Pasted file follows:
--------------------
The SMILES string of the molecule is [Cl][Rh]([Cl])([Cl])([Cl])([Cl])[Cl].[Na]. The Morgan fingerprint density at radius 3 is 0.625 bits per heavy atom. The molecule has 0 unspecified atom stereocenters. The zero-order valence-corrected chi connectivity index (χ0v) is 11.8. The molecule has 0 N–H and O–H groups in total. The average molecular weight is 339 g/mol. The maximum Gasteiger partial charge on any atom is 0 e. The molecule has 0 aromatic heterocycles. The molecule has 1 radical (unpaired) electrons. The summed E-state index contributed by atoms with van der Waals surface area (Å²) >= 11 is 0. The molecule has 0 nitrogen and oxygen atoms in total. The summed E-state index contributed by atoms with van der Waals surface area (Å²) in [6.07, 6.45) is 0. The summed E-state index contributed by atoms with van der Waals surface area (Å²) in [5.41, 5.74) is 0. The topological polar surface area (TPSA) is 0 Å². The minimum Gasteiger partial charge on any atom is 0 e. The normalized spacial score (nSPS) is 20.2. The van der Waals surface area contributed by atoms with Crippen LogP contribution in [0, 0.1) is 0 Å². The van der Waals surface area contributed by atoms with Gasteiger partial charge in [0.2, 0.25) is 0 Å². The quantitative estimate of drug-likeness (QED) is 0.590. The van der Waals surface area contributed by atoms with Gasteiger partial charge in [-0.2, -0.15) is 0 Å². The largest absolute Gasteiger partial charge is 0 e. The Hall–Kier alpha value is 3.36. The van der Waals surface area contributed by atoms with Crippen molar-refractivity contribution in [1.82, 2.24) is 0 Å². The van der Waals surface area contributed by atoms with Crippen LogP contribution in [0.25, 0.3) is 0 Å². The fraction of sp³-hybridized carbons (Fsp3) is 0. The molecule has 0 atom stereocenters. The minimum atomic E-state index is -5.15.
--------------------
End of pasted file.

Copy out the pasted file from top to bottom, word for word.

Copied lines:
The SMILES string of the molecule is [Cl][Rh]([Cl])([Cl])([Cl])([Cl])[Cl].[Na]. The Morgan fingerprint density at radius 3 is 0.625 bits per heavy atom. The molecule has 0 unspecified atom stereocenters. The zero-order valence-corrected chi connectivity index (χ0v) is 11.8. The molecule has 0 N–H and O–H groups in total. The average molecular weight is 339 g/mol. The maximum Gasteiger partial charge on any atom is 0 e. The molecule has 0 aromatic heterocycles. The molecule has 1 radical (unpaired) electrons. The summed E-state index contributed by atoms with van der Waals surface area (Å²) >= 11 is 0. The molecule has 0 nitrogen and oxygen atoms in total. The summed E-state index contributed by atoms with van der Waals surface area (Å²) in [6.07, 6.45) is 0. The summed E-state index contributed by atoms with van der Waals surface area (Å²) in [5.41, 5.74) is 0. The topological polar surface area (TPSA) is 0 Å². The minimum Gasteiger partial charge on any atom is 0 e. The normalized spacial score (nSPS) is 20.2. The van der Waals surface area contributed by atoms with Crippen LogP contribution in [0, 0.1) is 0 Å². The van der Waals surface area contributed by atoms with Gasteiger partial charge in [0.2, 0.25) is 0 Å². The quantitative estimate of drug-likeness (QED) is 0.590. The van der Waals surface area contributed by atoms with Gasteiger partial charge in [-0.2, -0.15) is 0 Å². The largest absolute Gasteiger partial charge is 0 e. The Hall–Kier alpha value is 3.36. The van der Waals surface area contributed by atoms with Crippen molar-refractivity contribution in [1.82, 2.24) is 0 Å². The van der Waals surface area contributed by atoms with Crippen LogP contribution in [0.25, 0.3) is 0 Å². The fraction of sp³-hybridized carbons (Fsp3) is 0. The molecule has 0 atom stereocenters. The minimum atomic E-state index is -5.15.